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NPR

Sometimes You Can't Pick Just 10: Maureen Corrigan's Favorite Books Of 2014

This year, Fresh Air's book critic rejects the tyranny of the decimal system and picks 12 titles published in 2014 — all with characters, scenes and voices that linger long past the last page.
NPR

'El Deafo': How A Girl Turned Her Disability Into A Superpower

Navigating elementary school is already hard enough — try adding in a bulky metal hearing aid. Cece Bell's new young adult graphic memoir captures the experience in a poignant and humorous way.
NPR

This Weekend, Pick Up The Pieces With 'Gabi'

In our Weekend Reads series, NPR's Rachel Martin talks to Meg Medina about Isabel Quintero's novel, Gabi, a Girl in Pieces. It's the story of a Mexican-American teenager struggling with her identity.
NPR

The Ethics Of Torture, Explored In A Painful Fable

This week, the Senate released a report that details the interrogation techniques used by the CIA after Sept. 11. Author Laila Lalami grapples with the questions it raises by turning to literature.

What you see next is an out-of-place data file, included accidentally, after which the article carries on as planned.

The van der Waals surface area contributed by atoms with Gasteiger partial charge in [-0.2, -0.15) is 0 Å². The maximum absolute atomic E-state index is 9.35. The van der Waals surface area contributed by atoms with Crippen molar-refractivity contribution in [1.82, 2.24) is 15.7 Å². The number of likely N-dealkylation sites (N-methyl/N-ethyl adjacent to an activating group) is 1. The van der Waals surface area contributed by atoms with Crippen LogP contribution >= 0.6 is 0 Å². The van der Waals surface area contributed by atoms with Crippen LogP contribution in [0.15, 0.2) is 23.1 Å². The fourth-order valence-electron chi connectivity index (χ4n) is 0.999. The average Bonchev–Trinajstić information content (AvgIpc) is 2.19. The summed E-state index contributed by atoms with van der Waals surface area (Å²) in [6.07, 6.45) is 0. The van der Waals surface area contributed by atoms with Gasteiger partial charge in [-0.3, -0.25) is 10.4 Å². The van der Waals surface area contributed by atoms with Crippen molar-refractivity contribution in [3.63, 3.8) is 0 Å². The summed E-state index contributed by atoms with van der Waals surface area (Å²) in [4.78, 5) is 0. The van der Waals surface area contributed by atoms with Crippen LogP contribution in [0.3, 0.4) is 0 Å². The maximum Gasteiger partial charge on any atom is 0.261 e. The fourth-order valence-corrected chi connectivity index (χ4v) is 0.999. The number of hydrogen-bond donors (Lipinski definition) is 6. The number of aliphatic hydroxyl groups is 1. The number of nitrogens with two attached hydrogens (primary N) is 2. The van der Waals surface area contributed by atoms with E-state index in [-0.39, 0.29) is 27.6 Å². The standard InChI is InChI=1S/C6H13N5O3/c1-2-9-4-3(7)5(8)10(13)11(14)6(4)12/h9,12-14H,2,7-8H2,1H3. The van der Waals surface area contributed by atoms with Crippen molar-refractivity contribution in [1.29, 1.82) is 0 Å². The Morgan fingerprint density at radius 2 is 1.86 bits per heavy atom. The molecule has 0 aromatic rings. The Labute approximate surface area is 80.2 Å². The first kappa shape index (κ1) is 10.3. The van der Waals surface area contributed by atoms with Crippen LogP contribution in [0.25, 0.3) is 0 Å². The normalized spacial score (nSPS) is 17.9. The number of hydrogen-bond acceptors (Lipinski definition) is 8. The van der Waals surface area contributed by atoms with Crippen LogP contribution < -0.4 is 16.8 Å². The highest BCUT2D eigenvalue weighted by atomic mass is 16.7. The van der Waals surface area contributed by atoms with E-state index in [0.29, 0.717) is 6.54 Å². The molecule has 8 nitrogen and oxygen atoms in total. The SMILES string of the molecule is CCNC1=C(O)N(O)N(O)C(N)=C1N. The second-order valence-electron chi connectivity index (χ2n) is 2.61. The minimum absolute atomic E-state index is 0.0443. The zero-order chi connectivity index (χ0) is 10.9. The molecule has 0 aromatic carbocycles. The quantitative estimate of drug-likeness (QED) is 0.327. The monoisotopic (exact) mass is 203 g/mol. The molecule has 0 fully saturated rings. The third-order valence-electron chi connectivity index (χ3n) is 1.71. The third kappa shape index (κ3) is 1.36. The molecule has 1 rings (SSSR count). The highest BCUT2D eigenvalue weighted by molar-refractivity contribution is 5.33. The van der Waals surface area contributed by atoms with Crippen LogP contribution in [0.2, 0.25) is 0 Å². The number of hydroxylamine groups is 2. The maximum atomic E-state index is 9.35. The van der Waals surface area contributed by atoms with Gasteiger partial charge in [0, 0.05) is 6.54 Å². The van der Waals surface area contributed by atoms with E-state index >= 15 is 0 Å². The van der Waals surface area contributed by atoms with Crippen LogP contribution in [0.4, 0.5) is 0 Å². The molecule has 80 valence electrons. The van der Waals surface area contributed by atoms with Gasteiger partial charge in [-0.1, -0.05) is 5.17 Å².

NPR

Book Review: 'The Convert's Song' By Sebastian Rotella

Alan Cheuse reviews "The Convert's Song" by Sebastian Rotella.
NPR

When Big Brother Is An Evil, Jewelry-Obsessed Necromancer

Lord of the Rings fans wanted to build a giant Eye of Sauron atop a skyscraper in Moscow, a place that already can make you feel you're being watched. The Orthodox church had officials scrap the plan.
NPR

Memories Of An Ironworker On The Verrazano-Narrows Bridge

To commemorate the 50th anniversary of the opening of the New York landmark, we hear from Bob Walsh, a builder who worked on the structure, and writer Gay Talese, who chronicled its construction.
NPR

Richard Pryor, A Comedy Pioneer Who Was 'Always Whittling On Dynamite'

Scott Saul's new book, Becoming Richard Pryor, describes how Pryor went from being raised by a grandmother, who was a bootlegger and madam, to being a transformative figure in entertainment.
NPR

The Risks, Rewards And Mysteries Of Reporting From Iran

Nazila Fathi covered Iran for The New York Times until she feared her arrest was imminent. She then fled her homeland. Her new book, The Lonely War, tells of the challenges of reporting on Iran.
NPR

Join The Morning Edition Book Club: We're Reading 'Deep Down Dark'

Welcome to the first meeting of NPR's new book club! We're reading Hector Tobar's account of 33 men who were trapped for 69 days in a Chilean mine. Send us your questions; we may read them on-air.

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